As your travel agent, I want to make sure you are able to experience those places and activities you have always dreamed of. UNESCO World Heritage sites are starting to see more restrictions on visitors in order to preserve the integrity and beauty of the destinations. If you are like many others going to visit Greece, here is an example of new restrictions being put in place for 2024.
The old fortress Acropolis is suffering from tourism, therefore daily visitors are now limited to 20,000. This new restriction might protect the UNESCO World Heritage Site from potential harm caused by visitors.
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Ancient Citadel Acropolis Cuts Down Tourism to 20,000 Daily Visitors in Bid to Preserve UNESCO World Heritage Site (original article by Rich Co, Nature World News)
Tourism for Greece’s Ancient Citadel Acropolis
To ensure the security and long-term viability of the historic landmark, Greece has decided that it will restrict the number of daily visits to the Acropolis.
According to the nation’s cultural minister, Lina Mendoni, the UNESCO World Heritage site in Athens would only allow 20,000 visitors each day beginning in September.
Mendoni stated that the move is being implemented as a trial after research by the government’s Hellenic Organization of Cultural Resources Development.
According to her, the site presently welcomes approximately 23,000 visitors every day, and she considers this to be a significant number.
Mendoni continued to express that although tourism undoubtedly brings advantages to the country and its inhabitants, it is crucial to find ways to prevent any detrimental impact on the monument caused by excessive tourism.
The ancient citadel, built on a rocky hill in the 5th century BC, houses numerous historic ruins, structures, and artifacts, among which the renowned Parthenon temple dedicated to the goddess Athena holds the utmost prominence.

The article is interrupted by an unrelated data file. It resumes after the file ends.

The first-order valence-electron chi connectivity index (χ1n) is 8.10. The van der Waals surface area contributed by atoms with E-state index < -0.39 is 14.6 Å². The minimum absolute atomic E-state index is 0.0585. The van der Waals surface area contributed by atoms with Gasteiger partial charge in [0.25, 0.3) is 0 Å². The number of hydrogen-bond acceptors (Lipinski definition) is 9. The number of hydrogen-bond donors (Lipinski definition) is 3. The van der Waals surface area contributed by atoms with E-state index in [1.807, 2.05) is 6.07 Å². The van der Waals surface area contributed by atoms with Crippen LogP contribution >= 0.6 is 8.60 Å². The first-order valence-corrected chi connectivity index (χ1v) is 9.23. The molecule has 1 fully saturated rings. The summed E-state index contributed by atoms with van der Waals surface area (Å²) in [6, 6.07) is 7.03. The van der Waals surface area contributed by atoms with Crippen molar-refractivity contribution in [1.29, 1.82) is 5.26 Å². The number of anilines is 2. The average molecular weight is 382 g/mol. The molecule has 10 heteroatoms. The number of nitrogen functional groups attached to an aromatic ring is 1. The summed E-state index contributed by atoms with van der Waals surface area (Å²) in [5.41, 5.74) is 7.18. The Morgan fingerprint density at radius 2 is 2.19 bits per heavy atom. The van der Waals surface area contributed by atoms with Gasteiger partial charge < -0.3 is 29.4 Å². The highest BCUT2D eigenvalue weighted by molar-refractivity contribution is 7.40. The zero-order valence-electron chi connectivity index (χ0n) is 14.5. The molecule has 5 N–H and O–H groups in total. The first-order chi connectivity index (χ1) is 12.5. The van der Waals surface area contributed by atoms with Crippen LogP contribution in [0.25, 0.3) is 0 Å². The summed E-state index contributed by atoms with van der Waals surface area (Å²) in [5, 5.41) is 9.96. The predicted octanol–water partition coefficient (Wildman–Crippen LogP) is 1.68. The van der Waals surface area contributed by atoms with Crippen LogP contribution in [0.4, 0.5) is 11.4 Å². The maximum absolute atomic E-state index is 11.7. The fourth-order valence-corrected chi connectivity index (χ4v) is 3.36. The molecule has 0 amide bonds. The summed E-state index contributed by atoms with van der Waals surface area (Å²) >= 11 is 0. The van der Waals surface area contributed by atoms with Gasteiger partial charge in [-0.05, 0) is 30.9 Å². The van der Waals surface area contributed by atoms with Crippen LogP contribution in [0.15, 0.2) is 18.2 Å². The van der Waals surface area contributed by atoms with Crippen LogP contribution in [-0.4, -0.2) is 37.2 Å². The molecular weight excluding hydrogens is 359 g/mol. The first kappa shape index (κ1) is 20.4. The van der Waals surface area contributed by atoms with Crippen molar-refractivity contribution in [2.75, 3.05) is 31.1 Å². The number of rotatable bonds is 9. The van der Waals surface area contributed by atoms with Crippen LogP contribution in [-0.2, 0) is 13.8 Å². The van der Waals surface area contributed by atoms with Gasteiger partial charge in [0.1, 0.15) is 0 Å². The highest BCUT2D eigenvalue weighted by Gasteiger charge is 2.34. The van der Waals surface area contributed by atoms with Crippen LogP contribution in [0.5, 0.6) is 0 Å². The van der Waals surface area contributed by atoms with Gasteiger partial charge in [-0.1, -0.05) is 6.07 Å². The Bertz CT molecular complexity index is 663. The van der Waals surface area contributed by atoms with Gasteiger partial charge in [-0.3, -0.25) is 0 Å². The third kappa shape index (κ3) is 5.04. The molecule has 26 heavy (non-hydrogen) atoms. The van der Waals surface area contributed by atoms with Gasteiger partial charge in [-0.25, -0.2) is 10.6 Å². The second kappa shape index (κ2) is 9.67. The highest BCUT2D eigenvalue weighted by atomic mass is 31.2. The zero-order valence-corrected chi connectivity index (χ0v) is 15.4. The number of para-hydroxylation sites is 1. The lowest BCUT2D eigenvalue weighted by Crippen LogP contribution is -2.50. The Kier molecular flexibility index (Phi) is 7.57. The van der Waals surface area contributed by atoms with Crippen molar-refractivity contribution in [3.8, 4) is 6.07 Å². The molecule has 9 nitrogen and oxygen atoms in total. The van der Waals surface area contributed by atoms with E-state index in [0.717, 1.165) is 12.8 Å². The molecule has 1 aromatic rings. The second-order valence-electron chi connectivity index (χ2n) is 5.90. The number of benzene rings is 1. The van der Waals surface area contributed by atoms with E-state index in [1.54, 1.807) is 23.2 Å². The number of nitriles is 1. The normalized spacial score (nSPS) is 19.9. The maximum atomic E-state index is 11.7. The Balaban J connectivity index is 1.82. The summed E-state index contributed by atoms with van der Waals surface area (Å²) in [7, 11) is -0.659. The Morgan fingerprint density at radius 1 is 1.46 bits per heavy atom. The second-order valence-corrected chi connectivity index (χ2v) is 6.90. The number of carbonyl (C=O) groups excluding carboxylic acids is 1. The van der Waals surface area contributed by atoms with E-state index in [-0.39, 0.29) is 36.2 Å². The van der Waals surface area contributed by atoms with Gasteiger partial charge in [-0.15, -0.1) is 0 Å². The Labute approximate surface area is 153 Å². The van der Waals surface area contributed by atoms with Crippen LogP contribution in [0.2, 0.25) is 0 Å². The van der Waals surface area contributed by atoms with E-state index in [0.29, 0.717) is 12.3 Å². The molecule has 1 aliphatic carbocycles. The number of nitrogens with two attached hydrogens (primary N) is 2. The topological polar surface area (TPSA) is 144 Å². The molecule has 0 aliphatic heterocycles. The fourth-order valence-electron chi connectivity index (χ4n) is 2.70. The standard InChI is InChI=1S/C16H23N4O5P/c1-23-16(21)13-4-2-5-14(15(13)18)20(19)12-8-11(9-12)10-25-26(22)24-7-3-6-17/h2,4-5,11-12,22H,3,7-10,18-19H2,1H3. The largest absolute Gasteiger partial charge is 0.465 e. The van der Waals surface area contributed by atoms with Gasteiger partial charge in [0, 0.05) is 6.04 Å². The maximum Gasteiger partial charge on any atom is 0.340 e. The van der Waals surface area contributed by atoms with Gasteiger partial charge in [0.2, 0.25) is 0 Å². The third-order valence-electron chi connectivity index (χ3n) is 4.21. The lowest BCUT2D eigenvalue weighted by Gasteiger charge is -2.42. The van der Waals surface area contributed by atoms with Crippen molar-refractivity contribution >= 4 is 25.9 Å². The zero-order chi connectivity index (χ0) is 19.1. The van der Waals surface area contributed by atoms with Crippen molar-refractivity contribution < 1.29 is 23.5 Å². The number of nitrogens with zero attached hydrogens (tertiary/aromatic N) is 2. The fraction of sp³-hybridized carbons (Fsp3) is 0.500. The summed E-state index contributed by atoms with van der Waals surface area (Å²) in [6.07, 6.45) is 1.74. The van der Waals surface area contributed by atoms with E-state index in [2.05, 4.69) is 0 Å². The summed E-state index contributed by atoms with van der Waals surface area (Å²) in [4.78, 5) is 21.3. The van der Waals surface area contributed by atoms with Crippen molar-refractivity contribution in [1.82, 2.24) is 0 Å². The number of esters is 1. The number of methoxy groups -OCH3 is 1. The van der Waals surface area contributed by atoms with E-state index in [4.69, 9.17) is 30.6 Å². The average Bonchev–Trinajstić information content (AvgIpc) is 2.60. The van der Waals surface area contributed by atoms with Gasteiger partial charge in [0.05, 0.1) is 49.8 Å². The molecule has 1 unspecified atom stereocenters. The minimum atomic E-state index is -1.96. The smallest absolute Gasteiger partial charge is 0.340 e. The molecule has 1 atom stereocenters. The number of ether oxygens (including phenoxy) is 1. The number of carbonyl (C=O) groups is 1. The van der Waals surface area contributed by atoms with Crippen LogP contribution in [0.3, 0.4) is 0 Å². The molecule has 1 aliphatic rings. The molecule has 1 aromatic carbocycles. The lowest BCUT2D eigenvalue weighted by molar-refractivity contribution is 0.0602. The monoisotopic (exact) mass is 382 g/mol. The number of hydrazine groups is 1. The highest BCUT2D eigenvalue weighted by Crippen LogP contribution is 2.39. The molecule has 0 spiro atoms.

Designated UNESCO World Heritage Site vs. Overtourism
According to UNESCO, the Acropolis, and its monuments make up
the world’s largest architectural, as well as artistic complex from Greek antiquity.
The website is accessible every day from 8 AM to 8 PM, although according to Mendoni, half of the visitors typically arrive between 8 AM and midday.
According to Mendoni, this arrangement produces uncomfortable conditions for the location, the guests, and the employees who are attempting to handle this large number of people.
To prevent delays, Mendoni stated that the administration intends to establish hourly visiting limitations.
She stated, for instance, that from 8 to 9 AM, 3,000 persons will be allowed entry, followed by 2,000 from 9 to 10 AM.
The number restriction will change throughout the course of the day but will remain in effect from the moment the site opens until it closes.
Mendoni claimed that by taking this action, the government will be able to safeguard the monument and improve the entire experience for tourists.
She added that starting in early September, the new system will be tested; according to state broadcaster ERT, this trial will start on Monday, September 4.
Furthermore, Mendoni said that the limits will then be put into effect on April 1 in time for the summer of 2024, CNN reports.